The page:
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Synopsis

A young lawyer joins a prestigious law firm only to discover that it has a sinister dark side.

MovieGuy Review

It's the Fall of 1992 and I'm a young Lieutenant in the United States Air Force. John Grisham was the hottest novelist of the day and his legal thriller "The Firm" was everywhere. I'm not kidding...it was everywhere. I remember taking a domestic flight back then and counting the number of people that I saw reading the paperback version of "The Firm". It was not a small number. I was one of them and I absolutely loved the book. Not only was it a thrilling read, it helped to re-ignite my desire to go to law school, which I eventually did.

Not long after the novel became a massive success, word started spreading about the impending movie that was to come to a theater near me. Normally, I don't like seeing movies that I know anything about, much less where I've already read the book. But, for some reason, I was ecstatic about "The Firm" coming out and I wasted no time rushing to the theater in the Summer of 1993. It's always a challenge to release a movie based on a best-selling novel because there can be such high expectations that it can be difficult to deliver. However, in the case of "The Firm", I was not disappointed.

While there's no way you can pack the details of an entire novel into a 2+ hour movie, I felt that director Sydney Pollack did a good job of staying true to the book. I just rewatched the movie (25 years later) and since it's been a while since I read the book or last watched the movie, there was a lot that I had "forgotten" so it was a bit of a re-discovery for me. I thoroughly enjoyed it. Of course, this was a movie made in the early 1990s and is not what I consider to be a "timeless" classic. It is very dated and as I watched, I was partially transported back to the fashions, styles and music of the time. Not sure if that is a good or bad thing. What's even worse (and drives my wife crazy) is that I still have some of those clothes buried in the closet or deep storage. Like those styles are ever going to come back! I think I should also mention the erratic piano score that underlined most of the film. This was more how the scores were back in that day. In today's films, it seems that the musical score has become more subtle. But, in those days, it was in your face and if there was a scene that needed a bit more tension, you just banged the piano keys a little harder or bumped up the gain. I'm sure it was not very noticeable back then, but today, I found it to be rather annoying. Doesn't make it less of a good movie...just interesting to observe how movies have evolved along those musical lines.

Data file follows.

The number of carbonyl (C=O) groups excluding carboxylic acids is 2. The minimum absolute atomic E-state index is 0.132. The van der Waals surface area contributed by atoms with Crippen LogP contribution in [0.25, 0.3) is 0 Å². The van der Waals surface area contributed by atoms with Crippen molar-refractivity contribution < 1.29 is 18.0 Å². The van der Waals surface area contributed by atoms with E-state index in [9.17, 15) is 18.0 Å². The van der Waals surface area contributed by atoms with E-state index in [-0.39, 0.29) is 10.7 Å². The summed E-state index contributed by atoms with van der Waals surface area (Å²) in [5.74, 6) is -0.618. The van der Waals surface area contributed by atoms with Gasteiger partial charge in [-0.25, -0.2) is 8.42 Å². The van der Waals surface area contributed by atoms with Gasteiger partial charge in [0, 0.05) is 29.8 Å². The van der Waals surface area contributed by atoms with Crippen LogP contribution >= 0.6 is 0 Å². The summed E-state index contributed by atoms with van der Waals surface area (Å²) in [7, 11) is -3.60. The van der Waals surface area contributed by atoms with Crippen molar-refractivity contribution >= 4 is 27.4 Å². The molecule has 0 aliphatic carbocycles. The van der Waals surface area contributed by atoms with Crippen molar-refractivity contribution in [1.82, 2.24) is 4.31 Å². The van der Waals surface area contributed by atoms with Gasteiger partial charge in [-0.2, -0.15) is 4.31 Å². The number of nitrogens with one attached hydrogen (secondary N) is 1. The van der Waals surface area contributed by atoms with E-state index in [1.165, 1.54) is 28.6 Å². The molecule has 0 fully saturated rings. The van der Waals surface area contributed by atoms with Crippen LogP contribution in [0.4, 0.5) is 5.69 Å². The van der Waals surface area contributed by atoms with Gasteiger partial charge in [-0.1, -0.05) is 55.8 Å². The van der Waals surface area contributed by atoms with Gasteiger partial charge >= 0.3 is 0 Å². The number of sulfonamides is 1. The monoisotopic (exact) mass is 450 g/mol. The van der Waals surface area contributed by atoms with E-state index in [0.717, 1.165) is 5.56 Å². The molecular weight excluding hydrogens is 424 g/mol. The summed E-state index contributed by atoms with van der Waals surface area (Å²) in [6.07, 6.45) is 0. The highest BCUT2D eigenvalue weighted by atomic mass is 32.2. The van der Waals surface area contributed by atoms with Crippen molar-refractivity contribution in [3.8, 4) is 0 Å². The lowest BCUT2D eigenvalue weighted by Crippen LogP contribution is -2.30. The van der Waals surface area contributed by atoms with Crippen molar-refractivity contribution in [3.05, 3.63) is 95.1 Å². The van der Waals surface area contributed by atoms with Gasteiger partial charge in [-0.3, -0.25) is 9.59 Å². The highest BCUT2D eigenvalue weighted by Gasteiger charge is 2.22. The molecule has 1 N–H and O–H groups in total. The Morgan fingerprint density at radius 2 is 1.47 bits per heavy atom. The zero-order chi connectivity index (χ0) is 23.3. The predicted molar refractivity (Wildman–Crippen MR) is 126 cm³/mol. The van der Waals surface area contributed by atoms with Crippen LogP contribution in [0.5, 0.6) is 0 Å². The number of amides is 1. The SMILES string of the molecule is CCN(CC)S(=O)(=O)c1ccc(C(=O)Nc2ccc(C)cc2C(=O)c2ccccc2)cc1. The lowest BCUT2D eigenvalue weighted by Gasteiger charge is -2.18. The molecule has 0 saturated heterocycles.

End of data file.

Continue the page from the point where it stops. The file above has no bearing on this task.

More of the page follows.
I've spent some time in Boston and Memphis, but not enough to be that familiar with them. Still, I found both locations to be inviting and intriguing. It made me want to return to both and get to know them better. A young Tom Cruise (post "Top Gun", "Rain Man" and even "A Few Good Men", but pre "Mission Impossible" and "Jerry Maguire") did a nice job of portraying the young fledgling attorney Mitchell McDeere. This movie came out right after "A Few Good Men" and there are moments in this film when Tom waxes legal in his dialog and I thought I was watching LT Daniel Kaffee for a few minutes. I'm sure that must have been interesting for him to play back-to-back attorneys, both of which did well at the box office. Other enjoyable performances are worth mentioning: a young Jeanne Tripplehorn (before "Waterworld" and WAY before HBO's "Big Love) as Mitchell's wife Abby, Gene Hackman (at one time, the hardest working man in Hollywood) as Mitchell's morally confused mentor, Wilford Brimley as the firm's head of security Devasher, Ed Harris as the pesky FBI Agent, a very sexy Holly Hunter as one of Mitchell's cohorts, and David Strathairn as Mitchell's partially ostracized brother Ray. There were also some enjoyable cameos by Hal Holbrook, Gary Busey and Paul Sorvino.

It's hard for me to recommend this movie to a younger audience that didn't grow up in that era. It's an enjoyable movie, but I'm afraid a young audience would be too distracted by the dated nature of the film. For the rest of us that did make it through the 90s, you will enjoy this legal thriller. If you've seen "The Firm" and it's been a while, give it another shot. You'll probably feel like you're kind of watching it for the first time, just like me.

I give this movie 3 1/2 out of 5 stars.

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